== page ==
What’s the best thing about digital? You can measure everything. What’s the worst thing about digital? You can measure everything!

We have all sat in one of those digital strategy sessions where, in the space of three minutes, the perilous consulting pearl of non-wisdom arises. “I think it’s a case of leveraging programmatic, so that we can achieve a lower CPM drive down the CPC with a great CTR…”

At this point you and the whole room dies.

The problem is that both company and consultancy focus on everything because they can put metrics to everything. This leads to bottom up planning 99% of the time. It engenders campaign thinking that lacks the one thing it desperately needs, namely a clear purpose and clear understanding of who the target audience is.

Don’t get us wrong. Traditional media can suffer from the same fate in strategy but the simplicity of audience definition, reach and frequency planning can make a much better digital media plan.

Here are some points that we find helpful in digital media planning

Start broad: Who is the audience?

Don’t get into talking about placements such as, “this would be great on Wheels24”, in the case of an automotive brand. Think more broadly. Who buys luxury SUVs? People who have money; who hang out at nice restaurants and drink coffee; people who travel, possibly enjoy wine and cognac, and so on.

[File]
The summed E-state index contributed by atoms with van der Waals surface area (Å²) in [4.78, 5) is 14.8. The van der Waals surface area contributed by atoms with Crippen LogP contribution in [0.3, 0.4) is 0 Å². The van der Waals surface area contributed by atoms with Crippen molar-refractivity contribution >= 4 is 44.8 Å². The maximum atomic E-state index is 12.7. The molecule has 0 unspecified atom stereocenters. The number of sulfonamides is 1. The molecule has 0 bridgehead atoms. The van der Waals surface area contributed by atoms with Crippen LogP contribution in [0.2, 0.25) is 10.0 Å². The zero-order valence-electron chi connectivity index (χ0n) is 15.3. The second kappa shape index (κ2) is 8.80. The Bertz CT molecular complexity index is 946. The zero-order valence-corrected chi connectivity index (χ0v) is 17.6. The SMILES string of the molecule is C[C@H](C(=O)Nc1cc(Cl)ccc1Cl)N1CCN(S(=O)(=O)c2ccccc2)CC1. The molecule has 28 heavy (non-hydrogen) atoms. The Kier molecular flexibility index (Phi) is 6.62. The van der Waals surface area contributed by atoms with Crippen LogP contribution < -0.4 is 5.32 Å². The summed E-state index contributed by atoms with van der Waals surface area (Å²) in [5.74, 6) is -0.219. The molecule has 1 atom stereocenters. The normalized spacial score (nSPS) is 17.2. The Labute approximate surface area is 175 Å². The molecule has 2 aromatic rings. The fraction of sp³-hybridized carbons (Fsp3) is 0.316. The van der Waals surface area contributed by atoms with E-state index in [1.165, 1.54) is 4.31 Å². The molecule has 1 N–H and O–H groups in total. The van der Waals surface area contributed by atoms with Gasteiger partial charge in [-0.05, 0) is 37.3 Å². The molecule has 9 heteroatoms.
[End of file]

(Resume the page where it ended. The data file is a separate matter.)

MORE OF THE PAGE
Get real: People don’t just go to a handful of sites.

They check emails and follow consumer news and entertainment, use social media and apps. The point is that they hang out in lots of digital places and you probably cannot predict what specific sites they use. It just does not work like that.

Focus on reach and frequency: The old theory of frequency is no different in digital.

If I get a consumer to hear or see my message three or four times, over a sensible period of time, there is more chance of them moving down the funnel from awareness to showing some form of intent. Defining your total audience size and then your desired frequency is the best place to start planning what budget you need, in order for your strategy to get the job done.

This last point is essential.

Digital still gets the scraps of the marketing budget. To plan around a budget of
R30 000 when the job at hand would require R300 000 is why people often feel
that digital is failing and hence, the perpetual cycle of digital getting the budget
scraps continues.

The point though is to plan from the top down and to avoid getting stuck in the
CPV, CPEs and CPMs.

Keep it simple with a sensible objective and audience-driven media planning.

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